I never wanted to be that person who only spoke to people who looked like me. If that is you, I challenge you before the year ends to change your circle. Attracting diversity will come naturally to you when you realize it’s how you can learn and grow. Curiosity is such a powerful gift. It stretches your way of thinking. I will say, I had a hard time learning to eat rice and meat that was cold. It wasn’t until my second time going to Japan that I embraced the food. Nothing beats a mofongo with salsa de camaron, or arroz con guandules and maduros, or platoon con salami.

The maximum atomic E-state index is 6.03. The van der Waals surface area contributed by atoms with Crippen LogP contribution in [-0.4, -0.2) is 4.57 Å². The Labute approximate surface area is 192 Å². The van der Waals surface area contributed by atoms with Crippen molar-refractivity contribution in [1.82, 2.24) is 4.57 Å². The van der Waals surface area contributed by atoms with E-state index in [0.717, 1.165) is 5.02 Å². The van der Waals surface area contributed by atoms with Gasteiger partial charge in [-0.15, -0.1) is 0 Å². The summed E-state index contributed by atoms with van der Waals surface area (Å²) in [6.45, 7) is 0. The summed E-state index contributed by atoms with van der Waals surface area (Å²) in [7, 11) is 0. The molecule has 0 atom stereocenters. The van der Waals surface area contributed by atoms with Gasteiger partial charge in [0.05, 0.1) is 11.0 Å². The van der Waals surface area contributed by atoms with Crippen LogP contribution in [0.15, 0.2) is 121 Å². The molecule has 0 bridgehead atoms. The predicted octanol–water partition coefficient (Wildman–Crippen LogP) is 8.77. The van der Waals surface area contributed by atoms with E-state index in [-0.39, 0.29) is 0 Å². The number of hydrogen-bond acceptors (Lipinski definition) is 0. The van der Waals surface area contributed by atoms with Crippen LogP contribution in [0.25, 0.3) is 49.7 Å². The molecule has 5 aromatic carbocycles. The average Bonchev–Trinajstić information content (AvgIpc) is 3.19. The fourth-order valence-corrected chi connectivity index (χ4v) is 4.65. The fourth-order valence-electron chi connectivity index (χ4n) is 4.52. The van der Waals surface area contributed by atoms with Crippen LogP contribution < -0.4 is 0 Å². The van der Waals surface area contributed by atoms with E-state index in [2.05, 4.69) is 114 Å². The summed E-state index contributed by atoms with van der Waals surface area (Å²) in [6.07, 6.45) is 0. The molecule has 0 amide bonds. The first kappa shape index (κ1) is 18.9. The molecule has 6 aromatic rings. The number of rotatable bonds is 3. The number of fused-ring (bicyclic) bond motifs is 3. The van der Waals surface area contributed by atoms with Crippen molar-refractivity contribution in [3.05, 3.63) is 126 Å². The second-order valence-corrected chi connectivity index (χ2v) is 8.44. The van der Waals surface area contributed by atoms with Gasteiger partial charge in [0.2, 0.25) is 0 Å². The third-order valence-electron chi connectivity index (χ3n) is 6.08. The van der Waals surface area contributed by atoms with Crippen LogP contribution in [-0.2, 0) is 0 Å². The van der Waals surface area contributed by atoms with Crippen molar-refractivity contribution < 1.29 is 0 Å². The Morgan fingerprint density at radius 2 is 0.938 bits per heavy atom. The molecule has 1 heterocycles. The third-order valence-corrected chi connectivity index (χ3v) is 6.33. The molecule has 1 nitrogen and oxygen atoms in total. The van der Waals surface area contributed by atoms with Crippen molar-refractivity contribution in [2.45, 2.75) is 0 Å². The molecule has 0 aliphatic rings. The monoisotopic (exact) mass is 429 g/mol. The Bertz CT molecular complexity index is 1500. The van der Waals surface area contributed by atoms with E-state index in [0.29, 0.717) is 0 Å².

In 2016, I moved to Orlando, FL where I hosted my first event bringing women of diverse backgrounds and cultures together over tea. My mission is to consistently bring women together who don’t look alike. I introduced Time for TEA Teens in 2018 where we bring etiquette training and social skills training to young girls in schools and summer programs. Over the last 2 years, we’ve been able to train over 250+ girls in our community. This program is so important to me because as a young girl I was never taught how to properly hold a fork, how to introduce myself at a dinner table, how to properly dress for an interview. These are things that are essential as our youth continue to grow and evolve in a diverse society.